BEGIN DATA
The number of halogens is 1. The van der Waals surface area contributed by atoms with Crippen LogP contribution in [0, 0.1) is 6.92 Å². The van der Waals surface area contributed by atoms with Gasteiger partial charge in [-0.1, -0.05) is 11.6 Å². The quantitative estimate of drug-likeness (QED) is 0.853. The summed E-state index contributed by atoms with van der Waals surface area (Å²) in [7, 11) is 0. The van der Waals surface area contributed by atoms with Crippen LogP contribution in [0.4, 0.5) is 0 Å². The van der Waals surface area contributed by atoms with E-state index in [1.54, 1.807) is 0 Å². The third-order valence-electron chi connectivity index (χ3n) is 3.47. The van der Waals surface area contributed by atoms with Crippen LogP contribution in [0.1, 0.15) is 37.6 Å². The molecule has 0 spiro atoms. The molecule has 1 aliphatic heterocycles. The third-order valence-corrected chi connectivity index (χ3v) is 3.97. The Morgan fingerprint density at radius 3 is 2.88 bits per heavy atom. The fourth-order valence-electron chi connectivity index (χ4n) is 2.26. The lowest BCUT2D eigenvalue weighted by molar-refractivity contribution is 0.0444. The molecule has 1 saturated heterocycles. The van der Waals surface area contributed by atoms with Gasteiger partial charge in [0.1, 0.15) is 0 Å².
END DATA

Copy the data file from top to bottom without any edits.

The number of halogens is 1. The van der Waals surface area contributed by atoms with Crippen LogP contribution in [0, 0.1) is 6.92 Å². The van der Waals surface area contributed by atoms with Gasteiger partial charge in [-0.1, -0.05) is 11.6 Å². The quantitative estimate of drug-likeness (QED) is 0.853. The summed E-state index contributed by atoms with van der Waals surface area (Å²) in [7, 11) is 0. The van der Waals surface area contributed by atoms with Crippen LogP contribution in [0.4, 0.5) is 0 Å². The van der Waals surface area contributed by atoms with E-state index in [1.54, 1.807) is 0 Å². The third-order valence-electron chi connectivity index (χ3n) is 3.47. The van der Waals surface area contributed by atoms with Crippen LogP contribution in [0.1, 0.15) is 37.6 Å². The molecule has 0 spiro atoms. The molecule has 1 aliphatic heterocycles. The third-order valence-corrected chi connectivity index (χ3v) is 3.97. The Morgan fingerprint density at radius 3 is 2.88 bits per heavy atom. The fourth-order valence-electron chi connectivity index (χ4n) is 2.26. The lowest BCUT2D eigenvalue weighted by molar-refractivity contribution is 0.0444. The molecule has 1 saturated heterocycles. The van der Waals surface area contributed by atoms with Gasteiger partial charge in [0.1, 0.15) is 0 Å².